Variation between and within species dwarfed the influences of family and division membership on differences in light interception efficiency. The model performed equally well – or better – when fitted to each plant family separately, with one exception (Myrtaceae) (Fig. S2). However, the estimated parameter values (φ and ε) did not vary greatly between families. These results show that the excellent fit of the model to the full data set was not confounded by taxonomic relatedness, and that the same model can predict for a variety of taxa. However, there was some indication of taxa-specific effects that are not accounted for in the simple model. Partitioning of the residual variance from the full model showed that 14.1% was related to division (Gymnosperm or Angiosperm), 3.7% to family, 36.9% to species, and the remaining 45.6% to individual within species. Thus, an additional 8.25% of total variance in (55% of residual variance) could be attributed to species, family, or division, in addition to the 85% of total variance already accounted for by crown density and leaf dispersion.
Within species, the leaf dispersion parameter was closely related to total leaf number (N). There was a strong tendency for plants with more leaves to exhibit a more clumped leaf dispersion (Fig. 6a). This observed correlation was directly related to N, because at a given AL, β increased with mean leaf size (i.e. plants with smaller leaves have more clumped foliage) (Fig. 6b). Secondly, at a given leaf size, the dispersion parameter (β) decreased with AL (i.e. larger plants had more clumped foliage) (Fig. 6c). These two patterns are confounded when leaf dispersion is plotted against either leaf size or leaf area, because larger leaved species tended to have greater total area in our data set. To illustrate this, we fit a simple regression model to leaf dispersion (β) as a function of total plant leaf area (AL) and mean leaf size (aL), as β = bALc×aLd (see Fig. 6), which can also be rearranged as β = aNc*aL(c+d). Because c ≈ −0.15 and d ≈ 0.15, the leaf size component cancels, leaving a dependence of β on number of leaves (with exponent ≈ −0.15).
Finally, we tested the hypothesis that declines with plant size. We found a strong relationship between and total leaf number (N) (Fig. 7a). Out of the 65 species in the data set that had more than five replicates, 50 showed a significant negative correlation between and N. To assess whether this decrease in with increasing N was attributable to leaf dispersion (Fig. 6) or crown density (AL/AC), we tested for size-related trends in AL/AC by assessing the scaling of AL as AL = aACb (Fig. 7b). If the exponent b >1, this would result in an increase in AL/AC with AC, and would lead to decreased light interception efficiency with increasing crown size. Out of the 65 species, 38 showed an exponent not significantly different from unity (the mean exponent estimated by SMA was 1.05; SD = 0.25). For the remainder of the data set, 18 species had an exponent > 1, and only nine had an exponent < 1. There is, then, no general evidence that AL/AC increased with plant size in this data set, and the decrease in with N is entirely attributable to a more clumped leaf dispersion in larger plants.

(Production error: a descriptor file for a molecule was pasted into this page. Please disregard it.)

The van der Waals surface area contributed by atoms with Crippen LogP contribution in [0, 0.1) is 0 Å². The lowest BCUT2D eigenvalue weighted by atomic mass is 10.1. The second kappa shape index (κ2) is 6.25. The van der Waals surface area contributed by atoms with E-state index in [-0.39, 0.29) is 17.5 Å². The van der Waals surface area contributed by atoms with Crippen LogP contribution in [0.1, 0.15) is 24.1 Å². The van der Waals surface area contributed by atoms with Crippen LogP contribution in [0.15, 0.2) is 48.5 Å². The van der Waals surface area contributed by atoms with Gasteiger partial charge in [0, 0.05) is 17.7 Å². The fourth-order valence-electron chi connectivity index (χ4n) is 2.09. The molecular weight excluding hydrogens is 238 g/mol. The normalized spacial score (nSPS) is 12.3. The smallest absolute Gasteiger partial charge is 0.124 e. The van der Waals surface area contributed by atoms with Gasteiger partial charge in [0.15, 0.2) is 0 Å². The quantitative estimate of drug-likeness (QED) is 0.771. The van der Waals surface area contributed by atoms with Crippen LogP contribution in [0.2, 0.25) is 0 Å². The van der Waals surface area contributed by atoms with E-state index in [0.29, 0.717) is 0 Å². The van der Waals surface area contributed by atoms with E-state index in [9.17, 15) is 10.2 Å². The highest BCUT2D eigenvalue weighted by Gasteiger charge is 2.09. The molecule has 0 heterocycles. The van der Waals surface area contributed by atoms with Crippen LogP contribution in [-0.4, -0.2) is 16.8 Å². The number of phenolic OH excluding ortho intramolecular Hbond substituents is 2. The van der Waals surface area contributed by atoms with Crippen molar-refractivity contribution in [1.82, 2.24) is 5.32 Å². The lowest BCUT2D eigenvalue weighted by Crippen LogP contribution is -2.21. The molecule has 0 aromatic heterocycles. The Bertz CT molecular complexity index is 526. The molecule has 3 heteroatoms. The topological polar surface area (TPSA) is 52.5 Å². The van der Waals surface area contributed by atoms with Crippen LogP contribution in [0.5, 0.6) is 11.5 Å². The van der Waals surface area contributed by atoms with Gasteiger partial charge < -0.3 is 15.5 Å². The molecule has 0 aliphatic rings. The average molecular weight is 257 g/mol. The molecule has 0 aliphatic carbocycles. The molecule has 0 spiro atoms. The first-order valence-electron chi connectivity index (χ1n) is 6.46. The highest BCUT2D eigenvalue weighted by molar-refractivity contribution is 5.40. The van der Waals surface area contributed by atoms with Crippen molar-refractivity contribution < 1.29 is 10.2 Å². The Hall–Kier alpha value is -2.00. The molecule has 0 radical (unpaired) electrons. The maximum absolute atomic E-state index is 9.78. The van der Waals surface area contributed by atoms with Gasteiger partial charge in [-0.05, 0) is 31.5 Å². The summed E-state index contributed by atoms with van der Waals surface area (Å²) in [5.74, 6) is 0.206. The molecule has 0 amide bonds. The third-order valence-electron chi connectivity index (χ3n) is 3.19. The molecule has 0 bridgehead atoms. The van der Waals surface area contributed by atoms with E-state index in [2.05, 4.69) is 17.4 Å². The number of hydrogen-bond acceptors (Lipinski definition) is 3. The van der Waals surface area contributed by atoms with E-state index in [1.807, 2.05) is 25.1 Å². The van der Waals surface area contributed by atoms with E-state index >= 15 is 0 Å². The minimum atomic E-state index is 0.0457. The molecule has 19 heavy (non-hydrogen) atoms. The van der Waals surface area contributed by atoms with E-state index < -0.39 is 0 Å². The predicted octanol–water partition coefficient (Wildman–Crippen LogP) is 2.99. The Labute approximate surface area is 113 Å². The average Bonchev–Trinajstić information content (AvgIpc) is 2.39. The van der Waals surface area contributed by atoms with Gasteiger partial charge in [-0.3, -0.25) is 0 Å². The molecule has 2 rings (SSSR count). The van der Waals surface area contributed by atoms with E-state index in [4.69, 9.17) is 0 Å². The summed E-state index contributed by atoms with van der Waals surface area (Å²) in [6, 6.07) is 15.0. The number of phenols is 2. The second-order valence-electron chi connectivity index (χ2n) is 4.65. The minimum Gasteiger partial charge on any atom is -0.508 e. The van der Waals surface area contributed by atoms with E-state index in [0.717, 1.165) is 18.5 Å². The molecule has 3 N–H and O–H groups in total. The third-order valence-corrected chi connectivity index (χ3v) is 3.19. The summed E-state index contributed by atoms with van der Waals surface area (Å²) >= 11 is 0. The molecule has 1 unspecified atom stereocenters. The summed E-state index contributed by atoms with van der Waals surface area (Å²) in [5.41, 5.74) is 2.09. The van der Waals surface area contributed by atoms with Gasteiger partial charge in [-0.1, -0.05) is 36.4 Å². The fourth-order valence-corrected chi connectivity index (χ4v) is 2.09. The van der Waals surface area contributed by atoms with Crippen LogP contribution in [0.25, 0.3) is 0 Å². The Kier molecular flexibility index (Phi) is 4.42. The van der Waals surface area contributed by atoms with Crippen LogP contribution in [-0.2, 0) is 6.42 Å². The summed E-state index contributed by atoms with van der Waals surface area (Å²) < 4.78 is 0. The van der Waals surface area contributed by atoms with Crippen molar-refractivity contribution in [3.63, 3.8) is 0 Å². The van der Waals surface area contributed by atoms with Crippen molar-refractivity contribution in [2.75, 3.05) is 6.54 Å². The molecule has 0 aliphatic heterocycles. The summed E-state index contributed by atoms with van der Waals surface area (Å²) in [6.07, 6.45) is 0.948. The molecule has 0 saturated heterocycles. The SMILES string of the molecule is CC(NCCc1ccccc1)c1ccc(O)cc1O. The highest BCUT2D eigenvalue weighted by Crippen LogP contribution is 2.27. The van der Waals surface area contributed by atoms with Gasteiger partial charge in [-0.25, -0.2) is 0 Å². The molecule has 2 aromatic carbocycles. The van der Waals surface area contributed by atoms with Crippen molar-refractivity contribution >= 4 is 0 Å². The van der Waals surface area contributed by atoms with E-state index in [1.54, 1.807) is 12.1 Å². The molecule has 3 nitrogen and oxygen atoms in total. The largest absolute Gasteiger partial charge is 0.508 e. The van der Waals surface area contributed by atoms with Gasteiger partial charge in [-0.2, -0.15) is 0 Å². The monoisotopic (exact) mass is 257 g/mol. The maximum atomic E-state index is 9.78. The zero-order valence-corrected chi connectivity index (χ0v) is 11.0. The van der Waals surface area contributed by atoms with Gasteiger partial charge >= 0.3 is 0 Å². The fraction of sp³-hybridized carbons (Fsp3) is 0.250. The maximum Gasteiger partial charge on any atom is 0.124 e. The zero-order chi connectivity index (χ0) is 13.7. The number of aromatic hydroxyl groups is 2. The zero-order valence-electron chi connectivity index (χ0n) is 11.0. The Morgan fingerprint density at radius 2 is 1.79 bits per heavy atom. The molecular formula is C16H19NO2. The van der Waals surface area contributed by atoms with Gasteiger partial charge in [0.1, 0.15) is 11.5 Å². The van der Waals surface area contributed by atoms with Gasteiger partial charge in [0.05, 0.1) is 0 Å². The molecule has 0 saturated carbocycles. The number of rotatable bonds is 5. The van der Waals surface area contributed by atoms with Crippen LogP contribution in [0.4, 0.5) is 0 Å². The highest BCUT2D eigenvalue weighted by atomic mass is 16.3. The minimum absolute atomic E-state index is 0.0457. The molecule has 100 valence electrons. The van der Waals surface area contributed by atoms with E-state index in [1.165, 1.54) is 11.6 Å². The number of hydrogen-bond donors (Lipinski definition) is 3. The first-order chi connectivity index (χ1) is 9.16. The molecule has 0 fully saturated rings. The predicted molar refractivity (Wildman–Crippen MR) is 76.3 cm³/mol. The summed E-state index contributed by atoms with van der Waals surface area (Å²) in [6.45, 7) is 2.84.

We found that two simple variables, summarizing the display of leaves in plant crowns, explained most of the variation in plant light interception efficiency () for 1831 plants of 124 species across a variety of environments. The first variable, crown density, is given by the ratio of leaf area to crown hull surface area. The second variable, leaf dispersion, describes the arrangement of leaves inside the crown. Moreover, our model provides a robust framework for ranking individual plants in terms of , and thus for understanding trade-offs in structure and function of plant crowns. Carbon uptake is closely linked to plant light interception; therefore, our results will also help improve ecosystem models aimed at quantifying plant structure and productivity.
Determinants of light interception efficiency
Although several other traits have been shown to affect plant light interception (see review by Valladares & Niinemets, 2007), our study implies that these variables are either summarized by the two simple variables used here or play a relatively small part in determining light interception efficiency. For example, phyllotaxy (arrangement of leaves on plant stems) (Brites & Valladares, 2005), petiole twisting (Gálvez & Pearcy, 2003), and petiole lengthening (Takenaka, 1994) will affect the leaf dispersion parameter, and the crown density if crown size is affected. The crown shape (length to width ratio) affects crown density, unless crown hull surface area is held constant – explaining at least some of the theoretical relationships between crown shape and light interception (see Duursma & Mäkelä, 2007). We expect that previously published interspecific comparisons in (Valladares et al., 2002; Pearcy et al., 2004) could be partly explained in terms of crown density and leaf dispersion (see also Planchais & Sinoquet, 1998; Cescatti & Zorer, 2003; Massonnet et al., 2008). Therefore, our analysis provides a more robust mechanistic framework for interpreting interspecific comparisons.